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The Folk School at Midsummer

Finlandia University Gallery and the Finnish American Folk School present:

The Folk School at Midsummer

June 14 – September 2, 2022

Opening Reception: Wednesday, June 22nd, 7:00-8:30 p.m.

Composer-improviser, sound and visual artist Sara Pajunen 

HANCOCK, MI  Finlandia University Gallery, in collaboration with the Finnish American Folk School will present, The Folk School at Midsummer, a group exhibit presenting the work of the folk school instructors and students and featuring the work of composer-improviser, sound and visual artist Sara Pajunen and textile artist Wynne Mattila.

The exhibit will be held at the Finlandia University Gallery, located in the Finnish American Heritage Center (FAHC), Hancock from June 14  to September 2, 2022.

An opening reception for the artists will take place at the gallery, Wednesday, June 22nd, from 7:00 to 8:30 p.m. with presentations by Sara Pajunen and Dr. Hilary-Joy Virtanen beginning at 7:20 p.m. The reception is free and open to the public, masks are encouraged. Refreshments will be served.

Fire and Ice, Handwoven by Wynne Mattila

Folk school instructors Wynne Mattila, Anita Jain, Sara Pajunen, Phyllis Fredendall, Clare Zuraw, Karen Tembruell, Alice Margerum, Lindsey Heiden, Kenyon Hansen, and Liv Aanrud will have work in the exhibit.

Vulture-Rabbit by Lindsey Heiden

Folk School Instructor and Ceramic Artist Kenyon Hansen

Students exhibiting work include Lisa Wiitala, Laura Marquart, Sue Ellen Kingsley, John Gale, Nathan Ryckman, Sean H., Stephanie Carpenter, Mary Mills, Melissa Lewis, Miriam Pickens, Julie Badel, and Lynn Anderson.

Inkle woven bands by Sue Ellen Kingsley

Trained as a violinist and employing locally-responsive media ranging from field recordings to drone imagery, Sara Pajunen€™s work is motivated by interactions between her ancestral roots, American cultural histories, and connection to our environments through sound. Pajunen€™s interests also lie in blurring human perceptions and cultivating presence through listening, using sound to shift our relationships to our landscapes and accepted histories.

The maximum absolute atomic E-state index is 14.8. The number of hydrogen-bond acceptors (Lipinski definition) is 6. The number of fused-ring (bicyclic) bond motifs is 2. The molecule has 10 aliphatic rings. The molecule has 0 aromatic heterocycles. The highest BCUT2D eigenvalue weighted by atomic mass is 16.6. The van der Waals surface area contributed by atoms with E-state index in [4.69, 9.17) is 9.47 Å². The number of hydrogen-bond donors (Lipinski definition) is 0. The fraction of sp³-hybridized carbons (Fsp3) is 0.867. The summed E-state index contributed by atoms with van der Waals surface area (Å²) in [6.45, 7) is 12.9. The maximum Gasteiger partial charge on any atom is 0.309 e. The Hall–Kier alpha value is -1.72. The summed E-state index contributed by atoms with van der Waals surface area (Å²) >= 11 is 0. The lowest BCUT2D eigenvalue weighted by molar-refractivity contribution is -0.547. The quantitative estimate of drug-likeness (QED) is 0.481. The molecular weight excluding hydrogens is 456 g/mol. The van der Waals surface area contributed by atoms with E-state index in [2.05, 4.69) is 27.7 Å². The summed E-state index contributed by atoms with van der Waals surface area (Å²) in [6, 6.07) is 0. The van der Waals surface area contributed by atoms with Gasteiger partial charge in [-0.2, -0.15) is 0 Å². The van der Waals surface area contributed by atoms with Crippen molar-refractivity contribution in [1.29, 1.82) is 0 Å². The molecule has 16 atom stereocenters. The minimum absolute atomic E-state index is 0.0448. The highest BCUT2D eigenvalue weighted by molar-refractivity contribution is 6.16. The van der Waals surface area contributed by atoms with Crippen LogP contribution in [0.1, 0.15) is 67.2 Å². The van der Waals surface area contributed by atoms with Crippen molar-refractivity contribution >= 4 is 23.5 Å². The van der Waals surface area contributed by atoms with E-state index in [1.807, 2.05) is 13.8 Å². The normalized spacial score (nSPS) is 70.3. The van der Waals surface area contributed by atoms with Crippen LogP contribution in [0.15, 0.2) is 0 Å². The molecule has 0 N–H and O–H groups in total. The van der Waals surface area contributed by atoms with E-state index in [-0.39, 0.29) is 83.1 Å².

In 2018, Pajunen launched ‘Mine Songs,’ a long-term project that explores the altered landscape of the Mesabi Iron Range (her childhood and ancestral home) through sound and image.

Expanding the Mine Songs project to the Copper Country, Pajunen was commissioned by the Finnish American Folk School to create a new sound piece for the Juhannus Festival at midsummer. Inspired by the Copper Country and its history, Pajunen welcomed the opportunity to create new work for the festival and exhibition.

The  2015-16 Finlandia Foundation Performer of the Year, Pajunen’s work with Finlandia University was supported by a grant from the American Scandinavian Foundation. Pajunen received music degrees in both the United States and Finland and holds a Master of Music in Contemporary Improvisation from New England Conservatory (Boston).

Textile artist Wynne Mattila wove her first rug in 1985 at the Weavers Guild of Minnesota and before it was finished, she knew she was a rug weaver for life.  Wynne’s goal is always to use color to its full potential to create a beautiful rug.

“I weave in what I call the “Finnish-Style” with new brightly-colored cotton fabric strips cut one-inch wide on 15-ply Finnish cotton warp sett at 5 ends per inch.  I work with fabrics designed for quilters.  My specialty is color blending using the alternating 3-shuttle technique.  The off-white warp I use becomes a blank canvas on which I am able to paint with colored fabrics€”the design of the rug is created solely by the arrangement of the weft strips.  I love this visual process in which each shot of fabric plays a part in the overall design.€

Mattila is inspired by a quote from Sami Museum and Northern Lapland Nature Centre, in Inari, Finland, “Materials provided by nature,  the source of Sami subsistence” formed the basis of Sami folk art. The unhurried lifestyle and patience that characterize people living in a natural economy guarantee fine workmanship.€

“I am the great granddaughter of a Sami reindeer herdsman,” says Mattila. “Many of my ideas come from the natural environment, I see something in nature every day that inspires me. I believe that finding the way to express your creativity feeds your spirit and enriches your life.”

Wynne has been teaching rug weaving for more than 20 years, focusing on good rug weaving techniques and the creative use of color.  In her upcoming book, “Warm the Room with Color, Weaving Finnish-Style Cotton Rugs,” Wynne will share her passion for rugs and describe her artistic and weaving processes.

The Folk School at Midsummer will be on display at the Finlandia University Gallery through September 2, 2022.

The Finlandia University Gallery is located in the Finnish American Heritage Center, 435 Quincy Street, Hancock.  Gallery hours are Monday-Friday, 9am-4pm. Please call 906-487-7500 or email for more information.